[Reply]

Richard P


Also why would C lead with air with stacks as they are in a multiway pot with a player behind? Way too risky / spewey. Maybe G would take a stab with the big stack but we flatted in the blind and may have hit this hard hard going for the CR. If we check it could easily get checked around and our winning equity disapears. We only have a winning hand with 2 cards to come against one opponent. That means we need to find the best way to make sure all the chips go in on the flop whilst knocking out one opponent. Luckily this is not PL and therefore we can drop the bomb.

[Reply]

samo2


I’m a day late to this, but voted CR. Check-calling will limit your return if you make your hand, as the opponents will not bet/call. Leading into a PF raiser is not as strong as making a CR. PF raiser could have broadway cards or pp including overs. Very likely they will make a c-bet, say $400. Regardless if player G calls, I’d make a pot-sized bet, essentially committing with this move if they do. Hope to push the other two out, unless one has flopped a set, and chip-up 1/2 to 2/3 of current stack.

[Reply]

_Donk_


There’s no debate here:

Check/Raise All in. Nothing else makes any sense at all.

[Reply]

alekhine11


WHAT?

[Reply]

alekhine11


Even the DONK got it right here.

Check-raise all in 100%.

Geez ,such a debate in such an easy hand.
(Loki get it right about always).

[Reply]

alekhine11


Do you guys not understand that we are favourite even against AA..?

[Reply]

greg d


absoultey not, check raise all in early tourney, with all the idiots at tilt. Your only a favorite if your flush draw is good and assume there isnt a set out there. Its early, and everyone in the world will have yoou on a flush draw, the check raise all in early in a tourney worked in 2005 not anymore. U guys who think the check raise all in is the right play, need to play a little more and rethink it.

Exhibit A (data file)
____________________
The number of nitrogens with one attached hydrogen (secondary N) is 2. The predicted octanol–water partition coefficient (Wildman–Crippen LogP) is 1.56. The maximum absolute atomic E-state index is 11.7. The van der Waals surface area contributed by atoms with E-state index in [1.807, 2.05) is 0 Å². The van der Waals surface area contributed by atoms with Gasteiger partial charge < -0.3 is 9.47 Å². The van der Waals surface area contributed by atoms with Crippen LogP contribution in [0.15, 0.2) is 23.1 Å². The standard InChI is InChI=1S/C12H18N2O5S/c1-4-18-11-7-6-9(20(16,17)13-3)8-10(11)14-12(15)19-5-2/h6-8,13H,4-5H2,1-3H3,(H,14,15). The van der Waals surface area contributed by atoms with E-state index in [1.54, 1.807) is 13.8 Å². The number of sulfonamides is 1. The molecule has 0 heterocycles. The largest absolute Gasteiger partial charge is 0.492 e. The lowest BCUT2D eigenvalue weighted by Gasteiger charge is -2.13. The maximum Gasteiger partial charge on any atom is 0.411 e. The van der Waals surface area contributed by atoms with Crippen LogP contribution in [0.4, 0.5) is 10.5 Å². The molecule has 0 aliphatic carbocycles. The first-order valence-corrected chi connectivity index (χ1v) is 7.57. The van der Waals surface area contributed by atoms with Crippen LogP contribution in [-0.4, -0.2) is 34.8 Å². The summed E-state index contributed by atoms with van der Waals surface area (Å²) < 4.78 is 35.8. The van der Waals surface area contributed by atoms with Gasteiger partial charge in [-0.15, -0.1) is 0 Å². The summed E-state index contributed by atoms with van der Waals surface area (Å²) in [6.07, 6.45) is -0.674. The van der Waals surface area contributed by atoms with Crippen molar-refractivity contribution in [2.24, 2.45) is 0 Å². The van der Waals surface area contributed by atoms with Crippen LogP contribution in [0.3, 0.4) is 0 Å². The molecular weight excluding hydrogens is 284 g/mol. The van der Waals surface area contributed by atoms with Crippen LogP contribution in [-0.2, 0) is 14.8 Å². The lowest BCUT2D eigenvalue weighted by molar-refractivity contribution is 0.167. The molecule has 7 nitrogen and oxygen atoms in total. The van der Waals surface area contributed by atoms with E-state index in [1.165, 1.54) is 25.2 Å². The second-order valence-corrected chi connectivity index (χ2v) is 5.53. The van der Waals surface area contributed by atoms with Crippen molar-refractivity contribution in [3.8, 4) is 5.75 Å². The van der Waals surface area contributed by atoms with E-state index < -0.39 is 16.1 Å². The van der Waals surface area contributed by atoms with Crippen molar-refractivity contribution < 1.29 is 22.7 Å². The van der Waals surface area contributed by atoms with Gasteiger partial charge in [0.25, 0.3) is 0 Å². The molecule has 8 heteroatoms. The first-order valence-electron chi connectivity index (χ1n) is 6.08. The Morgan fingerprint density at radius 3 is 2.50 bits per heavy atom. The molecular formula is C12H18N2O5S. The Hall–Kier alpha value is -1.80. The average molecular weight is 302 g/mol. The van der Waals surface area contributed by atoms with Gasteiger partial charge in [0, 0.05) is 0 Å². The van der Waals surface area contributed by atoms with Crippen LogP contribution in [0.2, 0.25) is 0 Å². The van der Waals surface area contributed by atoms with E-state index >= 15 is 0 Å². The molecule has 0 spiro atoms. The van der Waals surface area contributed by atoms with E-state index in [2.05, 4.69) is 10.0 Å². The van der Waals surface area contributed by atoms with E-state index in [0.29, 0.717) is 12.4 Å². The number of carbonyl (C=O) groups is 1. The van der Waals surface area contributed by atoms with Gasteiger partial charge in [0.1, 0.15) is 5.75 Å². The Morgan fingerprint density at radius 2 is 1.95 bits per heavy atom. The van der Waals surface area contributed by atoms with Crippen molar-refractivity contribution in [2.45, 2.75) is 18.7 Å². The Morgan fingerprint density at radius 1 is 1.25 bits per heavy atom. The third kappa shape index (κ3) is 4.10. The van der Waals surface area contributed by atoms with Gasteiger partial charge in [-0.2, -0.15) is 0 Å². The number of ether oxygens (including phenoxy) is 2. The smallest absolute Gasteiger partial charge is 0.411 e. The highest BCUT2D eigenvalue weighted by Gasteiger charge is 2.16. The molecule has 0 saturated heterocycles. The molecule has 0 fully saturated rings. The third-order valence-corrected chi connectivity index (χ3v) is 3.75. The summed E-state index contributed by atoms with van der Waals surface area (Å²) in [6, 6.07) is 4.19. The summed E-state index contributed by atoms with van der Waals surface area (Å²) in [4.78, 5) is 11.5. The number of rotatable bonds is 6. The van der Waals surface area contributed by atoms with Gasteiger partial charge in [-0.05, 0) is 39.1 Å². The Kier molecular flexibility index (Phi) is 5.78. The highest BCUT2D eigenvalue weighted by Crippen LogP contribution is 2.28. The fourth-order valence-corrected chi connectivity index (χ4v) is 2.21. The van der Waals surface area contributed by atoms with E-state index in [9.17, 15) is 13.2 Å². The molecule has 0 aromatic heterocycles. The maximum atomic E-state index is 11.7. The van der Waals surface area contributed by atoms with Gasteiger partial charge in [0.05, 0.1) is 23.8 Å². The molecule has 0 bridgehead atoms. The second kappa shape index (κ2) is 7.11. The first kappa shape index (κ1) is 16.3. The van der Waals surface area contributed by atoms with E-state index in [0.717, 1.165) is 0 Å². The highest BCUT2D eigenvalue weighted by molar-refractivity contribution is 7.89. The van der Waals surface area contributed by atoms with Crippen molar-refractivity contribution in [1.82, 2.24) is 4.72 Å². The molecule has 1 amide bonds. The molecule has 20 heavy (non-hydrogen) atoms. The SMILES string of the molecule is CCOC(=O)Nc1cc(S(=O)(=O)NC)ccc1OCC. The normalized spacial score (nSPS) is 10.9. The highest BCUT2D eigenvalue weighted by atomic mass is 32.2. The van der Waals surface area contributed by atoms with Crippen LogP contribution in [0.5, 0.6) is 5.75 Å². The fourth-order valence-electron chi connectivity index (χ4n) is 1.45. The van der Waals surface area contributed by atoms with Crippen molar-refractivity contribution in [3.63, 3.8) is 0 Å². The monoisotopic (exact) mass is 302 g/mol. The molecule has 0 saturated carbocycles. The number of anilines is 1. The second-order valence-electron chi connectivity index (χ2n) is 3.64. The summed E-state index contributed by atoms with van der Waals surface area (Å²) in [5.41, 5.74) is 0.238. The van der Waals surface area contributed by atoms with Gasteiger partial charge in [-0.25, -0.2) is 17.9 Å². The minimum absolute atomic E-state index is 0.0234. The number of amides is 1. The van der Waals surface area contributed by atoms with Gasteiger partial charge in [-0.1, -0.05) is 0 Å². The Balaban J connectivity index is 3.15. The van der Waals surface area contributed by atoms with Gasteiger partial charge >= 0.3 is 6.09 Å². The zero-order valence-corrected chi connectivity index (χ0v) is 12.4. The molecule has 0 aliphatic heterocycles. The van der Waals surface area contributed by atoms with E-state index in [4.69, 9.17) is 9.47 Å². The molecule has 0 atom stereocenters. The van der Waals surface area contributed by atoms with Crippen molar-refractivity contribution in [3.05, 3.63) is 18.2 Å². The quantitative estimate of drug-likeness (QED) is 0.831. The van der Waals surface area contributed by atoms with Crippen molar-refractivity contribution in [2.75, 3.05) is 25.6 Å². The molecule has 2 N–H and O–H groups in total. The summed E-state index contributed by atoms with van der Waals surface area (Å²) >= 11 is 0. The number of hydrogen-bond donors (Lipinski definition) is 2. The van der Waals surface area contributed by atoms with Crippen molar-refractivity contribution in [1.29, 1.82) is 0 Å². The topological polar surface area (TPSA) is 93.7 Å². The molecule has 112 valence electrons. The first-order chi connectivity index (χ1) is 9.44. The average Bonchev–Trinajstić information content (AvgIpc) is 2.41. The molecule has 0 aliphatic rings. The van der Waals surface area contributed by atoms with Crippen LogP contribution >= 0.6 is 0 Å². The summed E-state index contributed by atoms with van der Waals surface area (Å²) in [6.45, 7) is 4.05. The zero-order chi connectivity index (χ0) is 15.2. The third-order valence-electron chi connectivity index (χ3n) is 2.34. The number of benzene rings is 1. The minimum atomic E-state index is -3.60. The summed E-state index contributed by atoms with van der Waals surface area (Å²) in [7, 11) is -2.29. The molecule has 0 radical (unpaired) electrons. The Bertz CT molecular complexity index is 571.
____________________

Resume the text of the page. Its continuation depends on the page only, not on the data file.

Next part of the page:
[Reply]

blackfair


@ CityBorn

In a tournament you have to assume a short stack UTG+1 is not raising with anything less than a premium hand unless you have a read that says otherwise.

@ Loki

“That’s not the problem we’re dealing with, but the call is fine anyway. You are getting 3.5-1 odds for your call (2 into 7), which means you only need a 22.5% chance to win to make the call profitable.”

Make the call profitable? Thats cash game talk man.

“Finally, this might not be your style of play, but if I am about 60% to win early in a tourney”

This is just not correct.

Your hand to win vs:
AK/AQ/AJ without a spade = 68%
AK/AQ/AJ with a spade = 63%
AA/KK/QQ without a spade = 56%
AA/KK/QQ with a spade = %52
JJ without a spade = 48%
JJ with a spade = %45
TT without a spade = 40%
TT with a spade = 37%
AK/AQ/AJ of spades = 33%

That is against one player with two cards to come. But you are up against two players. So your chances are even worse.

As you can see by the above range any hand that is willing to bet this flop is either ahead of you or coin tossing. And as Richard points out the stacks are not deep enough for your check raise to have fold equity. Check-raise is the donk play here.

Your chance to

[Reply]

Loki


@ Blackfair

Sure, 60% is a simple, rough calculation and I said that it should be rounded down a bit. 60% also only represents your chance of making a flush or straight, despite the fact that you could lost if you hit either.

Also, hero is up against 2 players. But I’m presuming that an all-in will fold at least one of them if not both and thus you can’t factor both players into your percent to win calculations.

A check will also give us the chance to get a free card and re-evaluate on the turn.

Maybe I just love to gamble when I’m greater than 50%, but the online tournies have fast levels and a double or triple up right now would help me steal blinds when they get high in the middle levels.

Finally, if I only play big pairs and big suited connectors in an online tourney pre-flop, I’m going to find myself pushing all-in with a meaningless sized short stack in the mid levels when I don’t get the cards I need early. 98s is speculative, but not “terrible.”

[Reply]

_Donk_


@ Loki

Don’t concede just because he’s calling you out–

98 suited isn’t even speculative…I would rather have it here than have a big pair. This is a standard spot for a shove. Someone who isn’t willing to shove here is probably the type of guy who folds himself down to an M of 2 late in the tournament just waiting for his big juicy pair of aces, lmao.

C/R A-I

[Reply]

Drooo82


This is definitely a check-raise situation. Leading is not too bad but we will not have the fold equity if opponent went all-in thus we need to call.

If we check and villain bet we can shove and hope he fold. If he call the worst we have 6 outs (ATspade is the worst card for us) and likely we have 15 outs (60% chance to win this pot). So I think check-raise is the best play here..

[Reply]